In dos Santos's world - where he has spent most of his life dealing with the physical constraints caused by a childhood bout of polio - practicalities are addressed head on, so involvement led to the founding of the Estamos NGO in 1996, where he set about introducing an integrated water supply and improved sanitation, as well as home-based care for people with HIV. "I'd say about 80% of my time is spent on Estamos projects. As director of Estamos I'm busy working in the office most of the time, planning and running projects. Then we go out and use music at the time we want to spread the message. The rest of the band members also work for Estamos or on other social programmes."
The medium for the message is a sunny, effervescent guitar-based music, a kind of soulful, socially-conscious equivalent of Zimbabwe's Bhundu Boys, augmented by keyboards and with a dance-friendly rhythm based on the traditional music of the Niassa area. "When the civil war finished [in 1992], we wondered how we could celebrate people's feeling of relief at surviving, and their return from Malawi and Tanzania where they had been refugees. So, we decided we needed to record our culture, to get our traditional sound back, putting it with electronic instruments to give it the power to get our message across."
Massukos was formed in 1994, and after becoming popular in Niassa, they recorded their first album, Kuimba Kwa Massuko, in Maputo in 2002. "That was because there were no decent studios in Niassa," explains dos Santos. "And despite travelling 2,000 kilometres to record the album, we didn't realise our music would be so popular, we were not even fully professional. But the album spread all over Mozambique - it just took off like crazy, and now we're one of the best-selling bands in the country."
In 2004, British musician Dean Brodrick's band Empty Boat toured Africa as part of Poo Productions, a London-based media company dedicated to promoting clean water in Africa. Feliciano: "The Empty Boat project came to Niassa, and we worked really well together. Dean suggested that we record an album in the UK, with him as co-producer. There is good recording quality in some studios in Maputo," explains dos Santos, "but in London we found acoustics to fit the more universal sound that we were looking for." Anybody who witnessed the breezy performance by Massukos at this year's mud-caked Womad festival at Charlton Park will find the resultant album, the aptly-titled Bumping, to be a satisfyingly upbeat reflection of the band's appealing live sound, with added funky brass interjections by Brodrick's jazz musician friends Harry Beckett and Steve Buckley.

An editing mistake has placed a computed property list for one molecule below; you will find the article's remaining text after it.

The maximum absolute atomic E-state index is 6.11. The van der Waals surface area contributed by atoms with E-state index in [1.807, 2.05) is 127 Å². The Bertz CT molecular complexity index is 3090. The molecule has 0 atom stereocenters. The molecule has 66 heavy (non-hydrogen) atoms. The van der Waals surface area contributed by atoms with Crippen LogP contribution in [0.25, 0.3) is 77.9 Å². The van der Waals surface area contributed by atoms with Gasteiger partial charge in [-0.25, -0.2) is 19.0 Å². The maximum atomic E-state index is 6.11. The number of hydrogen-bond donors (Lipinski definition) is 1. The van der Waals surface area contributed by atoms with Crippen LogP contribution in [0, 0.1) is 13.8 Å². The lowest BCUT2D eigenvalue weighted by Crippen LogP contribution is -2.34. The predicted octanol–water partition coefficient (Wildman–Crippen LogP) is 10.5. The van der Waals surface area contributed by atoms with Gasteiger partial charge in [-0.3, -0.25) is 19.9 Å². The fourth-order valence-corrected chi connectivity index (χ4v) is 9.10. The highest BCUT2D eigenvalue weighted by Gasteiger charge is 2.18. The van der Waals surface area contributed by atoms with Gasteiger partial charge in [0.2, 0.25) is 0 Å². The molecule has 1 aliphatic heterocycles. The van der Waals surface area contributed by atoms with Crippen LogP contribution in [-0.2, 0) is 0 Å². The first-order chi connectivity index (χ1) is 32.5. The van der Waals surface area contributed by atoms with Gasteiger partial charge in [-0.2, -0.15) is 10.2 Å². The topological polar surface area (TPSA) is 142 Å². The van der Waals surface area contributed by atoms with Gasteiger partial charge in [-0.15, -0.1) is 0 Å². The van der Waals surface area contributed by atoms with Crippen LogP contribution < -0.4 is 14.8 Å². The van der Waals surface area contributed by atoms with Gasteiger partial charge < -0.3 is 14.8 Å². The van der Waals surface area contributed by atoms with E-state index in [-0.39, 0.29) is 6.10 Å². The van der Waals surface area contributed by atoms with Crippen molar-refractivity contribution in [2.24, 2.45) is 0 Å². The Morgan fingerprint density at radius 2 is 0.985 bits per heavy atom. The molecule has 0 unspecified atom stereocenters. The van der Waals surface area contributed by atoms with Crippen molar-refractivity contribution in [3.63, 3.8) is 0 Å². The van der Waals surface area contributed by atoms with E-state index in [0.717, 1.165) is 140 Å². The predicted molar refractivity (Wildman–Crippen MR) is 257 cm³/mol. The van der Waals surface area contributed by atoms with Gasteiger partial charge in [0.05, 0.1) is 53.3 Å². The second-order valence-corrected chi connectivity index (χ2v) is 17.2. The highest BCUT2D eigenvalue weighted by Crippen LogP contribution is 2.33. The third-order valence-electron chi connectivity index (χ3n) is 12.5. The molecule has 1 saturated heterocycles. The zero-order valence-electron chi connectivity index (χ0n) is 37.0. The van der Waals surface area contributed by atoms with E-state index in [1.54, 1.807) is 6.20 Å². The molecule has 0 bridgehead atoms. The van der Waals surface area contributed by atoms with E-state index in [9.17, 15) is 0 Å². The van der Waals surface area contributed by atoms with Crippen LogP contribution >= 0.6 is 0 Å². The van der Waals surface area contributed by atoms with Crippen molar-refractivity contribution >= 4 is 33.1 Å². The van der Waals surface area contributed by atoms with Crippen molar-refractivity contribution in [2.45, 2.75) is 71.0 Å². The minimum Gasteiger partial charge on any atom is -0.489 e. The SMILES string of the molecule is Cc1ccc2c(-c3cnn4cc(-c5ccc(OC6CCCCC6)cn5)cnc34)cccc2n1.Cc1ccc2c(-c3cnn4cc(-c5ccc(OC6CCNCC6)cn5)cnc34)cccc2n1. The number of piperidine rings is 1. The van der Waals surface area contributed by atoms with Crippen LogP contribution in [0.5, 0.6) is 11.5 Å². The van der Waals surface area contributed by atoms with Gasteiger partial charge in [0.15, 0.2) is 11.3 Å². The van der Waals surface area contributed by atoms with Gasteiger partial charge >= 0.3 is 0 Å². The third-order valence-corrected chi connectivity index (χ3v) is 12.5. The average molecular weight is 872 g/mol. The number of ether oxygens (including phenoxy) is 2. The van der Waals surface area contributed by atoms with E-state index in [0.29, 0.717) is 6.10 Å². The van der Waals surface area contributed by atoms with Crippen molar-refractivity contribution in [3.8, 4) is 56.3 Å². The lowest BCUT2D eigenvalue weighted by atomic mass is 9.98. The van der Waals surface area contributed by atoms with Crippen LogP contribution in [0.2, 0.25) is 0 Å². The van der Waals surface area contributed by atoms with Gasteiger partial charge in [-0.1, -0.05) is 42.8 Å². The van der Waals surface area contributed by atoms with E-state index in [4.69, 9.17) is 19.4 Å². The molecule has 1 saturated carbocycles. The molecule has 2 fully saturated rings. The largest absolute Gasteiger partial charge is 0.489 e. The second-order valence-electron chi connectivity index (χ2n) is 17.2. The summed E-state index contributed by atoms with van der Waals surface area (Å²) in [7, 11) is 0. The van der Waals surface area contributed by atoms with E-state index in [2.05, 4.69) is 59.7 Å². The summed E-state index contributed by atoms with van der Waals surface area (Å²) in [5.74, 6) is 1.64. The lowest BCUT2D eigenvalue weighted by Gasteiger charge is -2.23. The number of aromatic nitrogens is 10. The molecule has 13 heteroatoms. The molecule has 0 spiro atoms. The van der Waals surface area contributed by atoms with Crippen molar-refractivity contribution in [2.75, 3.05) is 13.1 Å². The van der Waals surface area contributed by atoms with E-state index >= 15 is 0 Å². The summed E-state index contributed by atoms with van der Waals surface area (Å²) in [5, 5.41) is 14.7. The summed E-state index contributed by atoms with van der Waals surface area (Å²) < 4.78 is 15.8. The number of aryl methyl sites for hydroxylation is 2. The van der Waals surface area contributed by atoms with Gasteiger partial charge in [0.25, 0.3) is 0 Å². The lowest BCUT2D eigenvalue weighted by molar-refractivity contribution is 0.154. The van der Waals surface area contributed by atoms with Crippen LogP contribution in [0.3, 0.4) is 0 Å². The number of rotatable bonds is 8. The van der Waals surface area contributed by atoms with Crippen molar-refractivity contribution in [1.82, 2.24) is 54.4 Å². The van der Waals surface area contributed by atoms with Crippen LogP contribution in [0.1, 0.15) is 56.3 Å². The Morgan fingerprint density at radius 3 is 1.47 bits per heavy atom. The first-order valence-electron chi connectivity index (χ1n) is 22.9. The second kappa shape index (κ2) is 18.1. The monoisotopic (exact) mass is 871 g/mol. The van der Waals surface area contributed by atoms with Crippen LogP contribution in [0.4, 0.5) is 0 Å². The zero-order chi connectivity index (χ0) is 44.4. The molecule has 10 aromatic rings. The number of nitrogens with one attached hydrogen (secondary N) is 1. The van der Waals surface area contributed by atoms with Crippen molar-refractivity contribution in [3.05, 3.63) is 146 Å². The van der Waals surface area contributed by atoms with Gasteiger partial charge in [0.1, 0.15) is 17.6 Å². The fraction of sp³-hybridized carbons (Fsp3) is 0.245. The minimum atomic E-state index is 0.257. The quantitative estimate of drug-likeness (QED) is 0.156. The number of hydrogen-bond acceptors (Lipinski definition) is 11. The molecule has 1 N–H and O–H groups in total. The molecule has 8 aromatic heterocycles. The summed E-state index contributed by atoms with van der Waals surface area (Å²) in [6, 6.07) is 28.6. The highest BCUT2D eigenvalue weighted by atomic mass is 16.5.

I wonder how Massukos reconcile their resolutely cheery approach with the serious subject matter of the songs. "Sometimes a message is too shocking for people to take in at first," he replies. "We are talking about serious social themes, but we invite people to dance first, we try to win people over to the music, then they'll get the message later. Plus, there are more than twenty languages in Mozambique, so we have to communicate first through the music!"
And with something over 80,000 copies of Bumping already sold in their native country, Massukos are clearly communicating very successfully, inevitably attracting the interest of politicians and other public figures (such as Gordon Brown and Sir Bob Geldof) who are keen to be seen showing an interest in Africans' welfare. Feliciano remains admirably diplomatic about such image-enhancing meetings. "The people we meet are generally open and willing to hear the issues we have, and what we do about them. But I can't do anything else but just tell them the way things are and what we are doing about it - it's up to them to decide what they do next." Welcome to the new, pragmatic face of African activism. With guitars.,